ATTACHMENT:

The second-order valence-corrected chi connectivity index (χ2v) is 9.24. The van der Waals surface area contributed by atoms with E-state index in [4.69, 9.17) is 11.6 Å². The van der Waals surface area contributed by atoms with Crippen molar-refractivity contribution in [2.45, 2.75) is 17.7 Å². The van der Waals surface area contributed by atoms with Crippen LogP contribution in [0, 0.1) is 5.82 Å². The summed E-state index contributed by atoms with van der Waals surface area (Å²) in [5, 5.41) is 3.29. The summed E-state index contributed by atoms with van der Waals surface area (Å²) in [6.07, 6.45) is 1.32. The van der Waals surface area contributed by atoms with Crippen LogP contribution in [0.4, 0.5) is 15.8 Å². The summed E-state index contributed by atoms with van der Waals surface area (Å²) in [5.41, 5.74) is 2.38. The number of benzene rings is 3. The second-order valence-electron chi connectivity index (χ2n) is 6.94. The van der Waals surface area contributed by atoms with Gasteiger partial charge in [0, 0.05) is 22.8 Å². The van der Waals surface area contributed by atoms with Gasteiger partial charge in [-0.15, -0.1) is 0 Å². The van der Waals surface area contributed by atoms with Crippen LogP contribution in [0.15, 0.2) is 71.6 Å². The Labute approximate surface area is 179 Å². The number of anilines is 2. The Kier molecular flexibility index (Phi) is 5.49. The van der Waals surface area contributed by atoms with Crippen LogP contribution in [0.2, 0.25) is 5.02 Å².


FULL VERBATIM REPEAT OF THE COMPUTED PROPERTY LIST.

The second-order valence-corrected chi connectivity index (χ2v) is 9.24. The van der Waals surface area contributed by atoms with E-state index in [4.69, 9.17) is 11.6 Å². The van der Waals surface area contributed by atoms with Crippen molar-refractivity contribution in [2.45, 2.75) is 17.7 Å². The van der Waals surface area contributed by atoms with Crippen LogP contribution in [0, 0.1) is 5.82 Å². The summed E-state index contributed by atoms with van der Waals surface area (Å²) in [5, 5.41) is 3.29. The summed E-state index contributed by atoms with van der Waals surface area (Å²) in [6.07, 6.45) is 1.32. The van der Waals surface area contributed by atoms with Crippen LogP contribution in [0.4, 0.5) is 15.8 Å². The summed E-state index contributed by atoms with van der Waals surface area (Å²) in [5.41, 5.74) is 2.38. The number of benzene rings is 3. The second-order valence-electron chi connectivity index (χ2n) is 6.94. The van der Waals surface area contributed by atoms with Gasteiger partial charge in [0, 0.05) is 22.8 Å². The van der Waals surface area contributed by atoms with Gasteiger partial charge in [-0.15, -0.1) is 0 Å². The van der Waals surface area contributed by atoms with Crippen LogP contribution in [0.15, 0.2) is 71.6 Å². The Labute approximate surface area is 179 Å². The number of anilines is 2. The Kier molecular flexibility index (Phi) is 5.49. The van der Waals surface area contributed by atoms with Crippen LogP contribution in [0.2, 0.25) is 5.02 Å².